Cultural Differences: Taking Translation to the Next Level

Every company has heard stories about poorly done translations. When frozen vegetable brand Green Giant debuted in Arabic-speaking nations, the company was stunned by poor sales—until it learned the name of its beloved mascot had been translated as “Intimidating Green Ogre”!

But, beyond mistranslations, literal-to-figurative blunders, and attempts to make brand names sound the same in other languages, it’s also crucial for businesses to consider more subtle cultural differences when designing a global campaign.


How do other cultures relay information? It seems like a simple question, but it can get companies in big trouble. When Nestle began selling baby food in Africa, for example, the company saw no reason to change the familiar “Gerber baby” face that appears on every bottle. But there was a problem: since literacy rates in much of Africa remain low and the number of languages spoken is so high, it’s common practice to put a picture of what’s inside a container on the outside for easy reference. As a result, Gerber’s sales were dismal. The bottom line? How a culture communicates goes beyond language.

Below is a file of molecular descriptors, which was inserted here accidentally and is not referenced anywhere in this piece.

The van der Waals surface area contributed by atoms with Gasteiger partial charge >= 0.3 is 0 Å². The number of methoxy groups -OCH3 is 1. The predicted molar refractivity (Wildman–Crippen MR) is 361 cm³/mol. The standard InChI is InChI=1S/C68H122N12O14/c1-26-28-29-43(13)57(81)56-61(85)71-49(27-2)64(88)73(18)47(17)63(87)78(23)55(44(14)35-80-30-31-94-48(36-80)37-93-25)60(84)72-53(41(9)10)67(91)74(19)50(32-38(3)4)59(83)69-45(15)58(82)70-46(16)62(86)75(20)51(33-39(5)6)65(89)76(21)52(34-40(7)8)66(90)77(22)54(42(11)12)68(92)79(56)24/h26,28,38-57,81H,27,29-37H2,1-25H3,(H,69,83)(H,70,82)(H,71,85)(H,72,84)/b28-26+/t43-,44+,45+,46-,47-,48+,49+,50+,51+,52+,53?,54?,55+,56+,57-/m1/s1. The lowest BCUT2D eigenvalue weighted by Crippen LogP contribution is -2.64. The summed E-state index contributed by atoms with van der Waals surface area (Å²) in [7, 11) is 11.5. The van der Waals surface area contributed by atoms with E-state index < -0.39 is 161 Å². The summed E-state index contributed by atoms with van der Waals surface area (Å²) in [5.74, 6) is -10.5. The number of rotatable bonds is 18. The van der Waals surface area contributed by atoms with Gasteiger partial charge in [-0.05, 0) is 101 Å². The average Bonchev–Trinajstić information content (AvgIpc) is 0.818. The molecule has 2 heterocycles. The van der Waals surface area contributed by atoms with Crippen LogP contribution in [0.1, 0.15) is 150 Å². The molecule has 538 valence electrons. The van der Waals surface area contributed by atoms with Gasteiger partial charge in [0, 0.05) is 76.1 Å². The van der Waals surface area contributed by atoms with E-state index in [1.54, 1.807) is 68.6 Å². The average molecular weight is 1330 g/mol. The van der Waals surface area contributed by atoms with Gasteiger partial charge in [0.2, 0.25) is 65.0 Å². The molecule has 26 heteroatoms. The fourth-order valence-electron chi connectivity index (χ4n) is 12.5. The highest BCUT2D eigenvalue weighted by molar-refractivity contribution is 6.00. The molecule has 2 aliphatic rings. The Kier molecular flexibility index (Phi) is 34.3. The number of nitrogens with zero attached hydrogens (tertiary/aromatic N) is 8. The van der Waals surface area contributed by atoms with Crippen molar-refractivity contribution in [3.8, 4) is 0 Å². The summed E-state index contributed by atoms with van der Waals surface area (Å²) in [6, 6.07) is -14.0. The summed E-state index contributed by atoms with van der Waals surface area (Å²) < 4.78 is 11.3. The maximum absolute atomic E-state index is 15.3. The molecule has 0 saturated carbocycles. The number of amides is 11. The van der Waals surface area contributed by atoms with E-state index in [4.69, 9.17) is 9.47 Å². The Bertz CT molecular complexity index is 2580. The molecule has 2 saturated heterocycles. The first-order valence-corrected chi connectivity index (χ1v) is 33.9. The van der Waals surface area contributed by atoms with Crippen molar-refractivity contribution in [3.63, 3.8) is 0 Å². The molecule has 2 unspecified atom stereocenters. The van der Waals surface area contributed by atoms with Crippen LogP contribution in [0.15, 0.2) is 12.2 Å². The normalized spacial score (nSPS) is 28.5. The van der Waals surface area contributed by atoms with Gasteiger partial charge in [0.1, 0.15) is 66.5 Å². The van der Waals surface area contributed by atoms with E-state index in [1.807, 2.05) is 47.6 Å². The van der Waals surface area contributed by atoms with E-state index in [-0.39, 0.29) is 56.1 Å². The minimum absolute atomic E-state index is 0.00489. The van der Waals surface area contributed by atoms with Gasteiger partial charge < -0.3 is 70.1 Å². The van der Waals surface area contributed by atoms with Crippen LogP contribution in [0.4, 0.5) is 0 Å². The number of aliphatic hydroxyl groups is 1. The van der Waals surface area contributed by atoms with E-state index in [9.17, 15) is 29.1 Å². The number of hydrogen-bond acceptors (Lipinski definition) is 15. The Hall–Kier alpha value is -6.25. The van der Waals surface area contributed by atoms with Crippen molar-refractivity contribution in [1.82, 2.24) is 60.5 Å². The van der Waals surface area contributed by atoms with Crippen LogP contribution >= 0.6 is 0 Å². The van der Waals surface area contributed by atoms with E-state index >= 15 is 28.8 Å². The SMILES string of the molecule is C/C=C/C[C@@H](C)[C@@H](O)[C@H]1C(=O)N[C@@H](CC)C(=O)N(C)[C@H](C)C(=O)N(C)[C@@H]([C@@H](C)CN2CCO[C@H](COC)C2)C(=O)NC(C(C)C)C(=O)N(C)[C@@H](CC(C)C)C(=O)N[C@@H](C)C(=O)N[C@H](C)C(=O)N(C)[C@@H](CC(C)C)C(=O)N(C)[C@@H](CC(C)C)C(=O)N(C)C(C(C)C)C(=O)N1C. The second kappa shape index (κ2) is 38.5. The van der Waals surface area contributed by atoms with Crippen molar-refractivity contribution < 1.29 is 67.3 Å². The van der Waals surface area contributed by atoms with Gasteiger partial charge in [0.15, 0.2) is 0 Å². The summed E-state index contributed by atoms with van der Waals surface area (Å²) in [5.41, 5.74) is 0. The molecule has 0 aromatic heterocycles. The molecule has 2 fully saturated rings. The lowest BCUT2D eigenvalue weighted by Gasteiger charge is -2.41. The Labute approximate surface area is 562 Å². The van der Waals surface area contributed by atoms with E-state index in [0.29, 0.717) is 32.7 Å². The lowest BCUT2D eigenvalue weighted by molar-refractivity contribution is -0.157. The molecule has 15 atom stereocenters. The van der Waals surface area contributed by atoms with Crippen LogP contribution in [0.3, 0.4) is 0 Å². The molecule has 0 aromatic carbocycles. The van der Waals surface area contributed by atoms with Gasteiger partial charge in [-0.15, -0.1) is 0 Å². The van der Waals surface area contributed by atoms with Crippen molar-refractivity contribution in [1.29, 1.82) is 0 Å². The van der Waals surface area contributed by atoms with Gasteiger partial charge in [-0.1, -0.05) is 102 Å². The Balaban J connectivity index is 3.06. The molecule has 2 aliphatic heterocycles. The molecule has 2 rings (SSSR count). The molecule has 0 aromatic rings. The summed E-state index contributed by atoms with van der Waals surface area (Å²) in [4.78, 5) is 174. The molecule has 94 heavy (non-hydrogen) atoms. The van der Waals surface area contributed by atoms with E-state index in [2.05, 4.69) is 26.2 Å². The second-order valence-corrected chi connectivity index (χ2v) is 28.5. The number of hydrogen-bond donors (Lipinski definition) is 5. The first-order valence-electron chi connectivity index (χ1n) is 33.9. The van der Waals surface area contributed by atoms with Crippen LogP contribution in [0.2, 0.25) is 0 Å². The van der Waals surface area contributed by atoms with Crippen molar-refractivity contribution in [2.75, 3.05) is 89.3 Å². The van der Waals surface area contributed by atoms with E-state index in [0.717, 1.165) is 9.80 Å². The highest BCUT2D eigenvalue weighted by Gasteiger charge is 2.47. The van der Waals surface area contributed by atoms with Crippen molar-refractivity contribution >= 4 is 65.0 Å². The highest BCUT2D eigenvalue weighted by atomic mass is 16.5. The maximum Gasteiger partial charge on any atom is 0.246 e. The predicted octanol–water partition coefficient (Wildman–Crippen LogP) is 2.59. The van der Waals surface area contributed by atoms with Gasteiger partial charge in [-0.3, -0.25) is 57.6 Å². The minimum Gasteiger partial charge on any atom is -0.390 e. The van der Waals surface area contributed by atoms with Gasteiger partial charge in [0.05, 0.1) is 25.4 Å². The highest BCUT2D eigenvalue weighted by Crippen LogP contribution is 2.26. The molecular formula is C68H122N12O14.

As noted by Business Spotlight, different cultures place importance on specific personality traits or characteristics, and consumers often look for personification of these traits in brand advertising. A German butter manufacturer’s global campaign of “competence through butter” didn’t make waves internationally, confounding local marketers. The reason? Although competence is a key value in German culture, many other parts of the world consider it a given, rather than an accolade.

In Latin America, meanwhile, charisma in political and business leaders is highly sought after—products that don’t demonstrate this characteristic are in for an uphill battle. And in Saudi Arabia, women are not usually featured in product catalogs. Many North American companies wouldn’t think twice about using women in ad campaigns, but this cultural difference could see products boycotted or even banned from sale.


Consumers in different countries like to complete transactions in different ways. Data from Accenture found that in South Korea, 96 percent of new car buyers wanted to research, negotiate, and purchase their vehicle entirely online, but in the United States, only 37 percent have done the same. As a result, it may be necessary to effectively translate your entire website—everything from marketing information to an e-Commerce store—to accommodate local preferences.

The right words and images can draw in global consumers, but respect for deep-seated cultural differences turns prospective buyers into brand-loyal customers.

Image source: Wikimedia Commons

About Doug Bonderud

Doug Bonderud is a freelance technology writer with a passion for telling great stories about unique brands. For the past five years, he's covered everything from cloud computing to home automation and IT security. He speaks some French, is fluent in Ancient Greek and a master of Canadian English — and yes, colour needs a 'u'.